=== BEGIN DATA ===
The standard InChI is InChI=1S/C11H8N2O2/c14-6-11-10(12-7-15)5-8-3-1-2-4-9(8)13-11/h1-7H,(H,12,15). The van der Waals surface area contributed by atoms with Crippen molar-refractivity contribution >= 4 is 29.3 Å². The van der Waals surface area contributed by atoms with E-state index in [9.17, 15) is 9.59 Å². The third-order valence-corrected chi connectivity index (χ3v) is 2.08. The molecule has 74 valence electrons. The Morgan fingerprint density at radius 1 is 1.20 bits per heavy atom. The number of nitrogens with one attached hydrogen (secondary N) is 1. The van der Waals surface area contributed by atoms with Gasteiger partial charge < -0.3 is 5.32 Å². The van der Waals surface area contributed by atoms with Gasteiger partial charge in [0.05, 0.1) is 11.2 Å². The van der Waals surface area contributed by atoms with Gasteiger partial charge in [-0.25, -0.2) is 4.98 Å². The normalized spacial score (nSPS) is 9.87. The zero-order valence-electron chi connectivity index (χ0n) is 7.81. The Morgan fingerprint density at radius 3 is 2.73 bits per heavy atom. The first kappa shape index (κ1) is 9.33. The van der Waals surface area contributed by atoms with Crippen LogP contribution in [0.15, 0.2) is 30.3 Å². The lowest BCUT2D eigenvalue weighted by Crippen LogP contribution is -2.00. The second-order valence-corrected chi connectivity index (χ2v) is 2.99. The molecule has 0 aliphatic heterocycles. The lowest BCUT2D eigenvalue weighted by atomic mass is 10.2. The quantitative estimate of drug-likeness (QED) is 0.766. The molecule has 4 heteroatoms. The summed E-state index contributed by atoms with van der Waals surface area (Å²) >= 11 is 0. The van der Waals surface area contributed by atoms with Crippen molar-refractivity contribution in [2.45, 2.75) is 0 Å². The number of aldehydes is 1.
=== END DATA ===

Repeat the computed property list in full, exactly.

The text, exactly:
The standard InChI is InChI=1S/C11H8N2O2/c14-6-11-10(12-7-15)5-8-3-1-2-4-9(8)13-11/h1-7H,(H,12,15). The van der Waals surface area contributed by atoms with Crippen molar-refractivity contribution >= 4 is 29.3 Å². The van der Waals surface area contributed by atoms with E-state index in [9.17, 15) is 9.59 Å². The third-order valence-corrected chi connectivity index (χ3v) is 2.08. The molecule has 74 valence electrons. The Morgan fingerprint density at radius 1 is 1.20 bits per heavy atom. The number of nitrogens with one attached hydrogen (secondary N) is 1. The van der Waals surface area contributed by atoms with Gasteiger partial charge < -0.3 is 5.32 Å². The van der Waals surface area contributed by atoms with Gasteiger partial charge in [0.05, 0.1) is 11.2 Å². The van der Waals surface area contributed by atoms with Gasteiger partial charge in [-0.25, -0.2) is 4.98 Å². The normalized spacial score (nSPS) is 9.87. The zero-order valence-electron chi connectivity index (χ0n) is 7.81. The Morgan fingerprint density at radius 3 is 2.73 bits per heavy atom. The first kappa shape index (κ1) is 9.33. The van der Waals surface area contributed by atoms with Crippen LogP contribution in [0.15, 0.2) is 30.3 Å². The lowest BCUT2D eigenvalue weighted by Crippen LogP contribution is -2.00. The second-order valence-corrected chi connectivity index (χ2v) is 2.99. The molecule has 0 aliphatic heterocycles. The lowest BCUT2D eigenvalue weighted by atomic mass is 10.2. The quantitative estimate of drug-likeness (QED) is 0.766. The molecule has 4 heteroatoms. The summed E-state index contributed by atoms with van der Waals surface area (Å²) >= 11 is 0. The van der Waals surface area contributed by atoms with Crippen molar-refractivity contribution in [2.45, 2.75) is 0 Å². The number of aldehydes is 1.